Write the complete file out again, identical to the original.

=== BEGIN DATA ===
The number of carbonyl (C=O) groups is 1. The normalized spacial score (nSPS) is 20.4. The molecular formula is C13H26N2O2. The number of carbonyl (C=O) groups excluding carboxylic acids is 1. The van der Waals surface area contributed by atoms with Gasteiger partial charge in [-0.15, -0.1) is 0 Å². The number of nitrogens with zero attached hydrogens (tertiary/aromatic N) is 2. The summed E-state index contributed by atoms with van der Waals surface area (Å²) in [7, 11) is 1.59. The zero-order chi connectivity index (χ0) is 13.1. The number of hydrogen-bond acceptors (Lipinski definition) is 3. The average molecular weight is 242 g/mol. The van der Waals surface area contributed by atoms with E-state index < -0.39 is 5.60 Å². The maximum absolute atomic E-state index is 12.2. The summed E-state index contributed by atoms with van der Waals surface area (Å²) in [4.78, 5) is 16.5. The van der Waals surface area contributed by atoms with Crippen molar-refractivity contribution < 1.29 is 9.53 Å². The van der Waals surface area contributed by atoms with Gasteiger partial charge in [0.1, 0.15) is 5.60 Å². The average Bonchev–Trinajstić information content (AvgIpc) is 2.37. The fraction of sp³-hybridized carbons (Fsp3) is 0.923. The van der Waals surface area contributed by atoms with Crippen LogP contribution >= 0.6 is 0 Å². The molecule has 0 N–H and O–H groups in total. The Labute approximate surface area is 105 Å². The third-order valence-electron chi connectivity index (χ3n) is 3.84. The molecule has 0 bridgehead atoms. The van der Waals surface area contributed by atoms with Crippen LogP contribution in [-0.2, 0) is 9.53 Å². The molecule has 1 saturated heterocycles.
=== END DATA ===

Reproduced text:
The number of carbonyl (C=O) groups is 1. The normalized spacial score (nSPS) is 20.4. The molecular formula is C13H26N2O2. The number of carbonyl (C=O) groups excluding carboxylic acids is 1. The van der Waals surface area contributed by atoms with Gasteiger partial charge in [-0.15, -0.1) is 0 Å². The number of nitrogens with zero attached hydrogens (tertiary/aromatic N) is 2. The summed E-state index contributed by atoms with van der Waals surface area (Å²) in [7, 11) is 1.59. The zero-order chi connectivity index (χ0) is 13.1. The number of hydrogen-bond acceptors (Lipinski definition) is 3. The average molecular weight is 242 g/mol. The van der Waals surface area contributed by atoms with E-state index < -0.39 is 5.60 Å². The maximum absolute atomic E-state index is 12.2. The summed E-state index contributed by atoms with van der Waals surface area (Å²) in [4.78, 5) is 16.5. The van der Waals surface area contributed by atoms with Crippen molar-refractivity contribution < 1.29 is 9.53 Å². The van der Waals surface area contributed by atoms with Gasteiger partial charge in [0.1, 0.15) is 5.60 Å². The average Bonchev–Trinajstić information content (AvgIpc) is 2.37. The fraction of sp³-hybridized carbons (Fsp3) is 0.923. The van der Waals surface area contributed by atoms with Crippen LogP contribution >= 0.6 is 0 Å². The molecule has 0 N–H and O–H groups in total. The Labute approximate surface area is 105 Å². The third-order valence-electron chi connectivity index (χ3n) is 3.84. The molecule has 0 bridgehead atoms. The van der Waals surface area contributed by atoms with Crippen LogP contribution in [-0.2, 0) is 9.53 Å². The molecule has 1 saturated heterocycles.